I’ve been watching the first few stages of the Tour de France. One of the first dramatic storylines is Lawson Craddock, the Houston, Texas kid riding his first Tour. During a stage of the race, he was unfortunate to strike a full water bottle that fell on the road. At 45km per hour he had no chance to swerve or stop within the peloton. He wound up with a broken face and a fractured scapula (shoulder blade.)
The last person I met with a fractured shoulder blade was a female triathlete from Madison, Wisconsin. She was a top grade athlete and she was also out of action for six weeks while the injury healed.
Toughing it out
Craddock finished the stage in which he crashed, a long ride to finish off a likely 200km of riding that day. Then he healed up the best he could overnight and got up the next morning to ride “on the rollers” as fellow cyclist Taylor Phinney explained in a rolling interview later that day. That means Craddock rode on metal rollers to see what his body could handle.
If you’ve ever crashed a bike, you know that the stiffness and pain can be quite constricting the morning after the accident. I’ve had the joy of crashing several times at fairly high rates of speed (once at 40 mph and one at 20mph) with painful results.
The day after the 40 mph crash I went for a two-mile walk because I knew that I’d be stiff and sore beyond measure without exercise and movement of some sort. There was Vicodin in my system and it was a bit funky walking with my arm in a sling. Upon return to the campsite where we were staying, friends accused me of being nuts for going on a hike.
I know my body pretty well after decades of competitive sports. The stiffness that comes about as a result of a high-speed crash is far worse if you don’t move your body. But that walk I took is a far different enterprise than getting back on your bike to ride a competitive Tour de France stage in which you have to stay in touch with the peloton or get dropped from the race. That’s what Lawson Craddock did the next day.
Before the stage began, a television interviewer talked with Craddock. Midway through the interview, the young man convulsed in frustrated tears. These were not tears of weakness, but of strength. He said something on the order of this: “I’ve trained so hard and long for this race. I don’t want to quit.”
There’s the word we all hate to hear ourselves say. Quit.
Craddock reportedly had a rough year last year as a pro cyclist. This year he has ridden well enough to qualify for a Tour spot. That’s a major accomplishment on its own. The Tour cut teams down from nine riders to eight. The pressure is immense on riders as it is.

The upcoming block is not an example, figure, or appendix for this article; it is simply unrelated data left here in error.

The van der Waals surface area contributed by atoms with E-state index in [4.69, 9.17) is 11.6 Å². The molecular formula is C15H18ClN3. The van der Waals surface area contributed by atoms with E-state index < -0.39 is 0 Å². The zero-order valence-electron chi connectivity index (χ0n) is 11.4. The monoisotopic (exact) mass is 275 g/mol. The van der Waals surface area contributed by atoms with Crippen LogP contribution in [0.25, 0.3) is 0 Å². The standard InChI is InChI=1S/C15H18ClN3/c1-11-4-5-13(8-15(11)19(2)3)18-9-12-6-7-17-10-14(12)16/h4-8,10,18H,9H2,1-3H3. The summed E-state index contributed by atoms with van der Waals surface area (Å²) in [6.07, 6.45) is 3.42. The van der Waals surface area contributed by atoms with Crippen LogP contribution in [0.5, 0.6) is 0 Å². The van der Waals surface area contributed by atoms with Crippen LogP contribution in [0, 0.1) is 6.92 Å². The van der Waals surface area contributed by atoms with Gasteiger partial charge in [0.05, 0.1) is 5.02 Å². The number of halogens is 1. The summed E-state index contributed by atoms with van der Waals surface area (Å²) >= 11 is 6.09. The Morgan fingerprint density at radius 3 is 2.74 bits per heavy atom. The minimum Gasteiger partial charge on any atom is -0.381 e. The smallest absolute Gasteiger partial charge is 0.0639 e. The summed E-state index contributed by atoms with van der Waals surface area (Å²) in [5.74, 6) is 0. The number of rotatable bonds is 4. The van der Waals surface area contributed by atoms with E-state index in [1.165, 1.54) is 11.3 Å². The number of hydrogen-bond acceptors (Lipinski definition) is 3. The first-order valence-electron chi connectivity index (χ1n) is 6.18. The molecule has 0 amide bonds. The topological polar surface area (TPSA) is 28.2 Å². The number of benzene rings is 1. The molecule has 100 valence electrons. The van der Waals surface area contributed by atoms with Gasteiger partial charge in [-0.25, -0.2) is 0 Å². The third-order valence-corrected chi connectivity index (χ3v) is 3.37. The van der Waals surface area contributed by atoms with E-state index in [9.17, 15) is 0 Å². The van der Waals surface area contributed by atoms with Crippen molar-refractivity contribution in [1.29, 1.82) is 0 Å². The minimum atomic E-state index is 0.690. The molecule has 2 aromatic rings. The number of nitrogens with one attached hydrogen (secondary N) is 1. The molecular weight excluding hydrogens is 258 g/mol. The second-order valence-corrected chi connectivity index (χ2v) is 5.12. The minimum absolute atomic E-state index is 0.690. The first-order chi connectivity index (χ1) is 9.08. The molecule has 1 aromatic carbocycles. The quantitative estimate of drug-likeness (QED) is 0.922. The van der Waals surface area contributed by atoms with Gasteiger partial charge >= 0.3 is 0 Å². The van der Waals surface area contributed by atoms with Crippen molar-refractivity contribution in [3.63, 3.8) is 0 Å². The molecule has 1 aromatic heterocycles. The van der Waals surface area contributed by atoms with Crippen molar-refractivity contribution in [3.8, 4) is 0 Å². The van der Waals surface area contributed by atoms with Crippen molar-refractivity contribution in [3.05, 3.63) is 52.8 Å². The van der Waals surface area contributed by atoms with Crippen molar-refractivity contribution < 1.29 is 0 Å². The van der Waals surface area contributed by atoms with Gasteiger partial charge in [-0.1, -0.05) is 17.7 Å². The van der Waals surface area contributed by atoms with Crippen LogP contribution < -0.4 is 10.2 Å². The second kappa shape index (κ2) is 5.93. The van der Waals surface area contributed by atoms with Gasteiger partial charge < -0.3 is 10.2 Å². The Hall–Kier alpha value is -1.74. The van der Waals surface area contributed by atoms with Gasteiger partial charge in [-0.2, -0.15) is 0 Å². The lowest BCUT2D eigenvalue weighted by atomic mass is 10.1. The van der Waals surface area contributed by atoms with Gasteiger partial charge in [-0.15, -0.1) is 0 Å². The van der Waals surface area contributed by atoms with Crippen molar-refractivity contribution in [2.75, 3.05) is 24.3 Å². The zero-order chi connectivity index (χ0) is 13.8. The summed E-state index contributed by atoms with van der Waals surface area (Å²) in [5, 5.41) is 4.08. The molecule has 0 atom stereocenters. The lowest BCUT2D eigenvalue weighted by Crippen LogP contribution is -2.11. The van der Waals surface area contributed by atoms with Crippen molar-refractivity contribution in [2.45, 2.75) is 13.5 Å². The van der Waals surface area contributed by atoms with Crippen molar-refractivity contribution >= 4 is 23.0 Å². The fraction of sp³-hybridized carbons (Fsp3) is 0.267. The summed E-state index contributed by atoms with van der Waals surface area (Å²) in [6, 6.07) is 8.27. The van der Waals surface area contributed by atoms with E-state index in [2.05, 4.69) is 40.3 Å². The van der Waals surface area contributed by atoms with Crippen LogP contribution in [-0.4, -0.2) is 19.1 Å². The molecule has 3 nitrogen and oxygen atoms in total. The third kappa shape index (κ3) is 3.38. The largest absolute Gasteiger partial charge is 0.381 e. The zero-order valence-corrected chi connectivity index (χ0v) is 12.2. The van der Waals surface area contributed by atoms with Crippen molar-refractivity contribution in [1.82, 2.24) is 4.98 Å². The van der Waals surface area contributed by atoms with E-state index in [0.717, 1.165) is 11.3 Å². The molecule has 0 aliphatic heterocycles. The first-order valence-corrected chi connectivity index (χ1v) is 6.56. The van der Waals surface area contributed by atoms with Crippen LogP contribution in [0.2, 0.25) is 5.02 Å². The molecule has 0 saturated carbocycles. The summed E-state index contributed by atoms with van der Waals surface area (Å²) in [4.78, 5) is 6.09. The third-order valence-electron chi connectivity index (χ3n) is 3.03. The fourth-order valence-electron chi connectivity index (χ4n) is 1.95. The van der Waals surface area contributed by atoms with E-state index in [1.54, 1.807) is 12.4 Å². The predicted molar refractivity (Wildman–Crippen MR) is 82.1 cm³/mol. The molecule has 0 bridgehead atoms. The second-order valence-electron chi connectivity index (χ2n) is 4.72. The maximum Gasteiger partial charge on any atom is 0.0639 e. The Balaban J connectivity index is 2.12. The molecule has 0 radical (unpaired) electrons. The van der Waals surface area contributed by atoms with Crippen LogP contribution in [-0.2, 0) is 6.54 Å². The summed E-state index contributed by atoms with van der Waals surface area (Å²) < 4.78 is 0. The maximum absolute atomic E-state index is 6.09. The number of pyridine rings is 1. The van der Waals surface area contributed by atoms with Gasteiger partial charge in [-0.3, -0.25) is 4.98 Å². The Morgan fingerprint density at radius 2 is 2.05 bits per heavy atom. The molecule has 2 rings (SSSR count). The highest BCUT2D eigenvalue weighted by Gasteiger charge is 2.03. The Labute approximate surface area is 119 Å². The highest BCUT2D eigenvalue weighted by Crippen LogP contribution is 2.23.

Then to add major injury to the list of obstacles is a hard slap in the face. Yet there was Craddock, wiping a flat tear from the cheekbone opposite the fracture and the long wounds above his left eye. I sat there on the couch looking at that young man and said, “That’s one tough kid.”
He’s in his early 20s. It takes years of riding to actually become competitive in a race the level of the Tour de France. Even the best riders in the world crash during the Tour. Multiple Tour winner Chris Froome even slid off the road during the first stage and bounced into a ditch. He got back on his bike in eight seconds but did wind up losing nearly a minute that day.
Then his mates pulled him through to a fast time in the team time trial and the favorite was right back in it.
Admiration for Lance
Craddock admires and has ridden with Lance Armstrong and still considers the 7-time Tour winner the best cyclist who ever lived. Craddock rides in an era when doping controls are strict and insists there is very little chance of anyone doping anymore. I saw the kid a first time in some stage race a couple weeks ago. He’d soared into the lead and I went, “Who’s that?” Turns out he’s among the Who’s Who in upcoming Americans.
And like Lance, it’s not the doping that makes a rider great. It’s being tough as heck in all kinds of circumstances. Decades ago I found inspiration to begin cycling by watching a young kid from Texas wow the world when Lance Armstrong fought back from cancer to win the Tour. And again. And again.
I don’t think doping made the possible. It only made it slightly more probable. The rest of was hard work, and lots of it.
Granted, Lance did some bad things to some good people. Don’t we all. But he also did some badass things that the average person cannot imagine. Pain. Suffering. Toughing it out. Willing yourself not to quit even when injured, sick or seemingly out of gas.
In Lawson Craddock, I think there is some of the Lance we admired that wasn’t about the cheating or the doping. Toughness is a required commodity in cycling, and this kid Lawson Craddock seems to have an ample share of that.